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decision-making models
For the better part of a year I've been involved in a process to build a housing cooperative. We're to the point where we've been approved for a mortgage and have a closing not-quite scheduled for the 17th of December, but out bylaws haven't been officially adopted yet in full. We've adopted Articles I-IV, but tonight got hung up on Article V which details the decision-making process.

In April we adopted a decision to use consensus (votes to approve, approve with reservations or abstain allow an action to go forward while any vote to object blocks the action) whenever possible but to fall back to majority voting when consensus fails. We've never had to fall back on majority voting and have more or less been acting as though that fall-back wasn't there. In fact, Article V that we looked at tonight doesn't have that fall-back at all. It allows for mediation if consensus fails and ultimately for arbitration if the mediation fails.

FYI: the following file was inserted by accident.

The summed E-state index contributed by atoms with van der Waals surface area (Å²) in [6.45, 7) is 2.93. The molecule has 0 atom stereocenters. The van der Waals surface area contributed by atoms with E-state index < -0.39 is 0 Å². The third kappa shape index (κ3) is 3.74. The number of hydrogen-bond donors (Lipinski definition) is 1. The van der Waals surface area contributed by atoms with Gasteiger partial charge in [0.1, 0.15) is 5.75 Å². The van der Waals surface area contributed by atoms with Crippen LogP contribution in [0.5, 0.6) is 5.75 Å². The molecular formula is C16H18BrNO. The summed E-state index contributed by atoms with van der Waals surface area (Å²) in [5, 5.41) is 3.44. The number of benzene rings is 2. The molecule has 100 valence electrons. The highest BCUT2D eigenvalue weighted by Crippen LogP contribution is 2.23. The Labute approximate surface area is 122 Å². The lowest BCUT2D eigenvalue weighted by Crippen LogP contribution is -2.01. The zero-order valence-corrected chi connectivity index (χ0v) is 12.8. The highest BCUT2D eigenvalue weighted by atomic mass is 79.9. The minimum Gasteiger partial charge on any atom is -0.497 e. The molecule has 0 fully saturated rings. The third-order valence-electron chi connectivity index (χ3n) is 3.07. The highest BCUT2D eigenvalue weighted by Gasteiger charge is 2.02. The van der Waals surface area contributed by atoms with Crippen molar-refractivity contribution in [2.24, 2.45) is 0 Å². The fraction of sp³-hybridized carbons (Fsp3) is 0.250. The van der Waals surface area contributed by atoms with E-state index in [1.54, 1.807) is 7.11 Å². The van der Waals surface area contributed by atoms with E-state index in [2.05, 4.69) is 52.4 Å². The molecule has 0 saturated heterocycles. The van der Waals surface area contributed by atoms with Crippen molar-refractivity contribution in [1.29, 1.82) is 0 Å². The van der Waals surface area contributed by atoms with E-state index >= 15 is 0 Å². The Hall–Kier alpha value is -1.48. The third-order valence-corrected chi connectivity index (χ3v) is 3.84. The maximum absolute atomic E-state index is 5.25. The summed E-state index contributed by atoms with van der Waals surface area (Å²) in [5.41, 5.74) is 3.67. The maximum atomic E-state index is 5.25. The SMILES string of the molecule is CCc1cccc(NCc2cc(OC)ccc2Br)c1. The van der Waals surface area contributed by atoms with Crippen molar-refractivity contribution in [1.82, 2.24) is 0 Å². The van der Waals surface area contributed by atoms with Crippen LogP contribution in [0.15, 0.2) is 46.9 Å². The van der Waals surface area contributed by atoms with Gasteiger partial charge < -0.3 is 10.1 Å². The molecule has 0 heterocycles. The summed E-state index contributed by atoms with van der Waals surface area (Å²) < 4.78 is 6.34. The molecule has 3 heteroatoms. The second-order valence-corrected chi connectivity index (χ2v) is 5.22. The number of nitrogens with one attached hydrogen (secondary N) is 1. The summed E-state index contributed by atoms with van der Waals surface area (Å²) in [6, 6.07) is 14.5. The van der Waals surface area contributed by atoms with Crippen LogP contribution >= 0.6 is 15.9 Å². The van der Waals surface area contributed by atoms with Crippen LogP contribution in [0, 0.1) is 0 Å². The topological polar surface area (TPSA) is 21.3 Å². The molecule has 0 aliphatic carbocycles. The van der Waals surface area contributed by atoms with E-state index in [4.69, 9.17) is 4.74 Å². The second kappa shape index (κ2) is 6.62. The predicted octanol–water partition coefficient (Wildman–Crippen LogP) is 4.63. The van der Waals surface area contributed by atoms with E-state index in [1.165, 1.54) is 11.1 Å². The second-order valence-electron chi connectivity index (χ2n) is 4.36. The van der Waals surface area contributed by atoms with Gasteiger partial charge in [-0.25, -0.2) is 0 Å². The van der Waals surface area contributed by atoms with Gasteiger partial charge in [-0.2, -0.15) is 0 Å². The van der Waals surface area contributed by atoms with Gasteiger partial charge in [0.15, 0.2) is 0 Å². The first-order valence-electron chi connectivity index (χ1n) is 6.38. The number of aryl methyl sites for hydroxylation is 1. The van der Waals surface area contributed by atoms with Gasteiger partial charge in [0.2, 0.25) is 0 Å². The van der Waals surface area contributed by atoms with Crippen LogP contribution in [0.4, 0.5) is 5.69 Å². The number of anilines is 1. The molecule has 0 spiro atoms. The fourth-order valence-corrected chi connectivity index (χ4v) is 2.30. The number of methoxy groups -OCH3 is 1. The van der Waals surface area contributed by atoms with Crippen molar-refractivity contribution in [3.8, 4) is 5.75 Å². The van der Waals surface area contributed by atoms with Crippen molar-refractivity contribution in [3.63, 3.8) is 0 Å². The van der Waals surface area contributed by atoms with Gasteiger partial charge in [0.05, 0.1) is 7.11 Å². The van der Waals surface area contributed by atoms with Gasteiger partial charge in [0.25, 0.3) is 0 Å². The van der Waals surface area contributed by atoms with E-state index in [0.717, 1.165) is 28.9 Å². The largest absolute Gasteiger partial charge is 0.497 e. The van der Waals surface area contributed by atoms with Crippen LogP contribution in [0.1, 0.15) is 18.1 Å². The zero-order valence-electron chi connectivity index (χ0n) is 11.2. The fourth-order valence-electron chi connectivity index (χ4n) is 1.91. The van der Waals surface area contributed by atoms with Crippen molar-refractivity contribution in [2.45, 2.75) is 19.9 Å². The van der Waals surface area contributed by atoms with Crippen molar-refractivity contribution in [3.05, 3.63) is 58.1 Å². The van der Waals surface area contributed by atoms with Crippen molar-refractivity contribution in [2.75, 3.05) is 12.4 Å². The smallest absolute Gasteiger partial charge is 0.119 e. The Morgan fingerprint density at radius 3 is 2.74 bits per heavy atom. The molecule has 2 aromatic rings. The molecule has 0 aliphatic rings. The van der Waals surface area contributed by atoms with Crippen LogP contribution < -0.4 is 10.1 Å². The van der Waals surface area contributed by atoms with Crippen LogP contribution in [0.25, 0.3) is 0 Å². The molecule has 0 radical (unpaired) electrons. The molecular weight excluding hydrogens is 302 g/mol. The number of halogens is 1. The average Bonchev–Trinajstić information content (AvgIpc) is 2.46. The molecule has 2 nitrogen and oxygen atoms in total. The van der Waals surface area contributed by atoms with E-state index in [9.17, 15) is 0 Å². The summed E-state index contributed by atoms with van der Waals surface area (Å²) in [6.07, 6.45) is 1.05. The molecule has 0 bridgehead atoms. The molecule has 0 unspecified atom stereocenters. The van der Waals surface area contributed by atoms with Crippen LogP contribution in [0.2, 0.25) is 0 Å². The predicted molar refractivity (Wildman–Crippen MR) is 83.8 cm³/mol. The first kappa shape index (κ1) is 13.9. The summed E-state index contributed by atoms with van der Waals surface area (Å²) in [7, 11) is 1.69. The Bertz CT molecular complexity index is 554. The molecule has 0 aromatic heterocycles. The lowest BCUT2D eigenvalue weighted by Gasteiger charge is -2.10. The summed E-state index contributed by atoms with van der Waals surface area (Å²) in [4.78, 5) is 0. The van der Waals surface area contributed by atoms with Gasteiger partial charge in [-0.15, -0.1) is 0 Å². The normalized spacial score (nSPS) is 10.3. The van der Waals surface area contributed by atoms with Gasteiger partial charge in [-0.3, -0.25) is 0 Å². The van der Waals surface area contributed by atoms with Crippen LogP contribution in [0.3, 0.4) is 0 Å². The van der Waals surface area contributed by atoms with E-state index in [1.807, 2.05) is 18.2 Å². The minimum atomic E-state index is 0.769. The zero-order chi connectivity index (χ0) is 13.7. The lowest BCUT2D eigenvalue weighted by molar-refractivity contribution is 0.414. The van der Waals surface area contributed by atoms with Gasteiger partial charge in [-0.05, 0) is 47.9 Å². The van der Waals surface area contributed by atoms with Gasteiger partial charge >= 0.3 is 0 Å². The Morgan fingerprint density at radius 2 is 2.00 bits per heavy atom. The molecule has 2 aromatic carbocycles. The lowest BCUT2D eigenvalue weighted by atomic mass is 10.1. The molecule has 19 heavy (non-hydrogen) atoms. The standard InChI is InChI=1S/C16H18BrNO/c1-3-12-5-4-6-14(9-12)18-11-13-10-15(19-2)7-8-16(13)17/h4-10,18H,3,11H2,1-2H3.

We were 7-1 to adopt the article as written (we didn't vote, but it was clear where people stand). One person see consensus as wonderful when we're all getting along and believes even with a majority vote model we'll mostly act by consensus. He doesn't see consensus as a realistic way to solve conflicts when something really gets stuck, however.

It's a paradox in a way because if his proposal was in effect, we would simply vote for the consensus proposal and he would lose. If the consensus proposal was in full effect (it is, I suppose), then he has the power to block a decision. Which he did. Or maybe he didn't. Maybe the rest of the group was not willing to force the issue. If we did force the issue, he's in the position where he can approve with reservations or he can scuttle the entire co-op.

Very interesting. Anyone have any relevant experience to share here? We're meeting again Wednesday night to give it another go.

categories: co-op housing